Clorox Seeks Successor for Johnston

Top Outside Candidate William Perez Says He is Not Interested in The Post

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CINCINNATI ( -- No sooner had Clorox Co. revealed last week that Chairman-CEO Gerald E. Johnston will retire two months after taking leave following a heart attack, than speculation began over his successor.
Clorox Chairman-CEO Gerald E. Johnson is retiring.
Clorox Chairman-CEO Gerald E. Johnson is retiring.

The company has retained Spencer Stuart to conduct a search involving internal and external candidates. Robert Matschullat, 58, interim chairman-CEO since Mr. Johnston went on leave, will continue in that capacity until a permanent CEO is named. Mr. Johnston had been CEO since 2003.

Among possible internal candidates, according to people familiar with the company, are Lawrence E. Peiros, 50, group VP-household care, who participated along with Mr. Matschullat on Clorox's conference call last week; Beth Springer, 42, group VP-specialty products; and Frank A. Tataseo, 52, group VP-functional operations, and like Mr. Johnston, a veteran of Procter & Gamble Co. sales who came up through Clorox's sales operations.

Cited among top possible external candidates is William Perez, 58, former CEO of privately held Clorox rival SC Johnson, who left as CEO of Nike earlier this year. But when contacted for comment, he demurred. "SCJ is a very good company, and I can't imagine competing against them, nor would I be interested in competing against them," he said.

A new CEO will inherit a Clorox that has been building share across most of its key categories-even in such highly commoditized businesses as bleach, charcoal and trash bags-behind an unusual combination of well-regarded analytic capabilities and creative advertising. But the company is smaller and far less global than its major competitors P&G, SCJ and Reckitt Benckiser.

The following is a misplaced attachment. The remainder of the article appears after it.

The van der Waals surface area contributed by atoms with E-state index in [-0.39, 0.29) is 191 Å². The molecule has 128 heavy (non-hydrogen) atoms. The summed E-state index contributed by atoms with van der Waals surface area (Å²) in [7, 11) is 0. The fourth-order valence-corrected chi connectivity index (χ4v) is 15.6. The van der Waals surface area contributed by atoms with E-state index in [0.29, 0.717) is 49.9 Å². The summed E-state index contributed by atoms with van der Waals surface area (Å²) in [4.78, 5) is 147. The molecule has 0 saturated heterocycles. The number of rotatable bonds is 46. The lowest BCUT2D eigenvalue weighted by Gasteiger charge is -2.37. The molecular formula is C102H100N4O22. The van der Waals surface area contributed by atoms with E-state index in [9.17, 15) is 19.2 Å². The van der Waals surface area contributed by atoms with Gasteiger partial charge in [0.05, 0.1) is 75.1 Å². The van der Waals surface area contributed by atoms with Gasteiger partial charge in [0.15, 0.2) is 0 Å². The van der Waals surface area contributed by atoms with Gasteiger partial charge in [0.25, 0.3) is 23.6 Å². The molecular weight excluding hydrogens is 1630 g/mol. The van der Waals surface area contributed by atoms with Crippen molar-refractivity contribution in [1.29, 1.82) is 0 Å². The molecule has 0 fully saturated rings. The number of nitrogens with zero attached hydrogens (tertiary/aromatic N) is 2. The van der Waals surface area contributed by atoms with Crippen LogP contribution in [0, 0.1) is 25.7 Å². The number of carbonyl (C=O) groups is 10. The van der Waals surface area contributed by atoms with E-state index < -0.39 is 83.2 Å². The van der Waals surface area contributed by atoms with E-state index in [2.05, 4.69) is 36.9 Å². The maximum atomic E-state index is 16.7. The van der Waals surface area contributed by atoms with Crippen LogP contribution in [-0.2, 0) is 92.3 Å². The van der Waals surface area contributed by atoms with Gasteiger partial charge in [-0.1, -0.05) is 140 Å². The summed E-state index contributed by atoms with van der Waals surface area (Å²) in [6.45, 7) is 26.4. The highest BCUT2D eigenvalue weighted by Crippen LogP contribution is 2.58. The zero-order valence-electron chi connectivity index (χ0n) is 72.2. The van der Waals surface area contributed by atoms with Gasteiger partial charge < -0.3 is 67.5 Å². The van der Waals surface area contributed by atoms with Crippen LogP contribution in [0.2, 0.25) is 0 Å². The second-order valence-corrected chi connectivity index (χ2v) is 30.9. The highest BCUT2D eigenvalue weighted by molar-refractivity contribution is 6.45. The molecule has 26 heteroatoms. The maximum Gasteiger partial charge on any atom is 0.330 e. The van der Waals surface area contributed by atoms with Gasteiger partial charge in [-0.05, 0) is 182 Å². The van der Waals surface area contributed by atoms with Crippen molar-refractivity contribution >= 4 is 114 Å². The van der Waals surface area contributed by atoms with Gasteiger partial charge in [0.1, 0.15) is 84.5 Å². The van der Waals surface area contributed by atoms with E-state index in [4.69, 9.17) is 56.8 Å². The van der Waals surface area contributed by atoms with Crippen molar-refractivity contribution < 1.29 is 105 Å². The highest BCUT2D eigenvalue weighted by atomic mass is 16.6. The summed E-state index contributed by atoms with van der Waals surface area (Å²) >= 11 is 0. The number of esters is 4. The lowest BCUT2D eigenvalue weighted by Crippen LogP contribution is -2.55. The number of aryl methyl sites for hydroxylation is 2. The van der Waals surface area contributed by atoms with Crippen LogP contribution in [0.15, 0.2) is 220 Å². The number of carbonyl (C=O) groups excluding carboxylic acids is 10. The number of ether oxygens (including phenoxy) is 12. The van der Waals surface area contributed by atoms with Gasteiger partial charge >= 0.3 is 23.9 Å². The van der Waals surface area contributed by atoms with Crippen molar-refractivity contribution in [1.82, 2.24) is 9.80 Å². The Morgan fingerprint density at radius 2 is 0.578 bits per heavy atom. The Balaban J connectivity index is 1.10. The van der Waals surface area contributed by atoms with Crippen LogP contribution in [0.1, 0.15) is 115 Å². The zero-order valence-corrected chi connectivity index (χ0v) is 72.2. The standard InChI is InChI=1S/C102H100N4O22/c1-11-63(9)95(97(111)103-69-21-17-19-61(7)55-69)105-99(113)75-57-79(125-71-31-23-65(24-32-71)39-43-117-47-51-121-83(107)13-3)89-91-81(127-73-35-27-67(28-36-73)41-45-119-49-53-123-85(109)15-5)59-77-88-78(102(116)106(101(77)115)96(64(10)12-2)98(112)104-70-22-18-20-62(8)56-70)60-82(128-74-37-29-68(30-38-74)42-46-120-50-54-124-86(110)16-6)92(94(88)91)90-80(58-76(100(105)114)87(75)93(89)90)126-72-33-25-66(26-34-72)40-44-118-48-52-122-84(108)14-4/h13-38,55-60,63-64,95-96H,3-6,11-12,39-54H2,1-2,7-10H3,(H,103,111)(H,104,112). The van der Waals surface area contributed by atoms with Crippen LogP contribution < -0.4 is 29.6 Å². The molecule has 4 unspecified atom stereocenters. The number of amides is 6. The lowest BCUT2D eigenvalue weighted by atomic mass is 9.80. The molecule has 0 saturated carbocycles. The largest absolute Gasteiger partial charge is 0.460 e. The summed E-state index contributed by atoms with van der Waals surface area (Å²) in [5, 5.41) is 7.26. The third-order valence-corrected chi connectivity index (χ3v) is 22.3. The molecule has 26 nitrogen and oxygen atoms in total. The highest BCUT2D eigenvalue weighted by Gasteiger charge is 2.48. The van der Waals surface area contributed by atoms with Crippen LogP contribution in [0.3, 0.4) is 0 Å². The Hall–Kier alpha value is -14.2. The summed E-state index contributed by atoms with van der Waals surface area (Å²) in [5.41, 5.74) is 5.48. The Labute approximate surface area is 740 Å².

And unlike those competitors, it has no stake in the faster-growing, higher-margin personal-care side of the business. P&G in particular has stepped up its game in Clorox's U.S. household cleaning categories in recent years. And the flagship bleach brand, which had faced competition only from private label, has a new branded threat from Unilever's All, now distributed only in Wal-Mart Stores.

Clorox shares fell 4.5% to $61.50 as it reported profit fell 6.8% to $110 million, or 72? a share, for the fiscal third quarter ended March 31. That was still a penny ahead of average analyst estimates of 71? a share.

Sales rose 7% to $1.2 billion, but volume was flat as consumers reacted to price hikes related to rising raw-material costs. Mr. Peiros said competitors hadn't followed all of Clorox's price increases in such categories as water filtration and household cleaners.

He said Clorox still had increased ad spending 6% in the quarter and plans continued spending increases behind launches, including the June introduction of Clorox Ultimate Care Bleach, which is billed as easier to use and gentle enough to be poured directly on white clothes.

Omnicom Group's DDB Worldwide, San Francisco, handles advertising and promotion support for all Clorox brands.

The inside track Some talked-about candidates to replace CEO Gerald Johnston are:

  • Lawrence E. Peiros, 50, group VP-household care
  • Beth Springer, 42, group VP-specialty products
  • Frank A. Tataseo, 52, group VP-functional operations, (like Mr. Johnston, a veteran of Procter & Gamble Co. sales)
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